Back to normal? We're getting there. A year ago in this space, it was all about college football just days before the shutdown. Now, we'd give anything just to see 120 guys stretch before a March offseason practice.
The 152nd season of college football is six months away, but the second spring dealing with COVID-19 is here. There's light at the end of the scrimmage. Teams are planning on spring practice without interruptions. The NCAA has not intervened. Sure, there might be a stoppage or two, but with the coronavirus vaccines increasing production, we can turn our attention to position battles, new players, new coaches and transfers.
Last year actually proved college football can get by without spring practice. (Really, did you notice a drop the quality of play?) But there is a sense of renewal each year at this time. For that, we should be thankful.
We have something resembling normal. Grab a lawn chair, bring your cooler, wear a mask. Spring practice is back. Here's 21 things to look forward to in spring 2021.
1. Starting over: There may not be room at the top, but at least there's hope of new blood. The nation's three most dominant programs all face some degree of rebuild. Alabama, Clemson and Ohio State will use the spring trying to replace a combined nine CBS Sports All-Americans. The Big Three have lost the projected No. 1 overall NFL Draft choice (Clemson's Trevor Lawrence), the Heisman Trophy winner (Alabama's DeVonta Smith), the Davey O'Brien winner (Alabama's Mac Jones), Outland the Trophy winner (Alabama's Alex Leatherwood), the Rimington Trophy winner (Alabama's Landon Dickerson) and the Doak Walker winner (Alabama's Najee Harris). All that said, it will be an upset if the Big Three doesn't all start 2021 in the top five and all make the College Football Playoff. Again. They have combined to win 11 consecutive conference titles.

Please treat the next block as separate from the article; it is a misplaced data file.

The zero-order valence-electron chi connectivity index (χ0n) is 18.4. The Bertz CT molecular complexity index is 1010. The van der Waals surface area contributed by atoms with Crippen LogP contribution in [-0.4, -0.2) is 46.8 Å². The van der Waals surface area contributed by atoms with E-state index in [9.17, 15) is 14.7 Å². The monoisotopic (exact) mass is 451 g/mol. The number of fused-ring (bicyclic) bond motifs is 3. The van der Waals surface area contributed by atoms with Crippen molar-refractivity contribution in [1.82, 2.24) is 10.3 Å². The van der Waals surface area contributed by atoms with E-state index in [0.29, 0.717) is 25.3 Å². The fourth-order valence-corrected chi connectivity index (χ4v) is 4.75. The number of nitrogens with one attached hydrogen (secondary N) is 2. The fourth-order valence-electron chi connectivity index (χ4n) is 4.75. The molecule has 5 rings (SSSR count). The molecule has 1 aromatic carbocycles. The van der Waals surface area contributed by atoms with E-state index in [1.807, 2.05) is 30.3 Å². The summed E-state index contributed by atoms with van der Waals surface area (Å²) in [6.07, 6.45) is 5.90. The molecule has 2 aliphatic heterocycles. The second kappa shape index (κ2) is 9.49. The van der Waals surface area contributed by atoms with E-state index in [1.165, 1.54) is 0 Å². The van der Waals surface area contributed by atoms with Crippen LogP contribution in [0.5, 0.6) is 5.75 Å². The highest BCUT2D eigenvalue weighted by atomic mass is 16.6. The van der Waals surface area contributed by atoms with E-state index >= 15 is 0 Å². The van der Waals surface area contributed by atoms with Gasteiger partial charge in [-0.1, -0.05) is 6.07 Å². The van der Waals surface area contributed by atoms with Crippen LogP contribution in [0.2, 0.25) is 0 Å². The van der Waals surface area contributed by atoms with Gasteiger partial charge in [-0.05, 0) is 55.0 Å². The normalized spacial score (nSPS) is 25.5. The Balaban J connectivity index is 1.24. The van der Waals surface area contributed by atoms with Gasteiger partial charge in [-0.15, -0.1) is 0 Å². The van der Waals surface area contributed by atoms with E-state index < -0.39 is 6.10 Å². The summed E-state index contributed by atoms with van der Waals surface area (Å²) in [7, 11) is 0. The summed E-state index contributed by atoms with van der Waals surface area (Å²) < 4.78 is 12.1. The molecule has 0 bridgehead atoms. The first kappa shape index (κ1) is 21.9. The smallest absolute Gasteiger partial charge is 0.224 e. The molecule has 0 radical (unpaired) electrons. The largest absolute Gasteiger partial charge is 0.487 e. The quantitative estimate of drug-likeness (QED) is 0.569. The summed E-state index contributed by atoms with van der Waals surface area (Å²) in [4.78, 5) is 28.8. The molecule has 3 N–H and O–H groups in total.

2. No. 1: The Tigers started the offseason No. 1, at least in this corner of the world. If not for the transfer of linebacker Mike Jones Jr., all 11 defenders would return. I've already said it: Sophomore quarterback D.J. Uiagalelei might eventually be better than Lawrence. A bunch of receivers return. If you attend one spring practice (socially distanced, of course), Clemson should be it. This spring kicks off Dabo Swinney's pursuit of a third national title in the last six years.
3. Nick Saban at 70: He's not quite there yet (Oct. 31), but Alabama's coach is in his 70th year and 29th as a head coach. You already know about the talent losses (see above). This figures to be Saban's most daunting reboot in his 15 years at Alabama. You don't lose all that talent and get better ... or do you? The Bryce Young era begins with Brian Robinson as the primary ball carrier. The defense that was the third-worst ever to win a national championship? Loaded. Don't be surprised. For those scoring at home, Saban will turn 69 ½ just two weeks after the April 17 A-Day game. The man continues to be amazing.
4. Which way, SEC? Because of those Alabama losses, there is reason to believe Georgia should be the SEC favorite. JT Daniels has Heisman potential in what would be the second full season of his career, which is now in Year 4. The Bulldogs defense is always strong. To overtake the Alabama, the offense must be more consistent in big games. It will be interesting. Offensive coordinator Todd Monken was considered heavily by UCF before it went with Gus Malzahn. Biggest spring project for the Dawgs: With the loss of Tyrique Stevenson (transfer to Miami) and reliable veteran Richard LeCounte, the secondary needs to be addressed.
5. There is spring practice and a spring season: Ninety-one Division I teams, most of them FCS, elected to play their 2020 seasons in 2021 due to the COVID-19 pandemic. For the likes of powerhouse North Dakota State, that could mean playing up to 28 games this calendar year (including FCS playoffs). Actually, all those games would be within a 10.5-month period. And we're worried about expansion of the College Football Playoff? Let's talk student-athlete welfare: The average Bison lineman could average 5.92 full-go snaps per day from now until the FCS title game in the second week of January 2022.
6. Year of the super senior: Technically, no players ran out of eligibility in 2020. When COVID-19 hit, the NCAA awarded every player got an extra year of eligibility. That means in 2021 there will be fifth-, sixth- and maybe even seventh-year seniors. That presented a delicate situation for some coaches. While some of those seniors may have preferred to return, coaches may not have wanted them to return. That extra year is only for eligibility. It doesn't guarantee a scholarship. You can bet two of the best super seniors will have scholarships waiting for them: Clemson linebacker James Skalski and Miami quarterback D'Eriq King both enter their sixth years.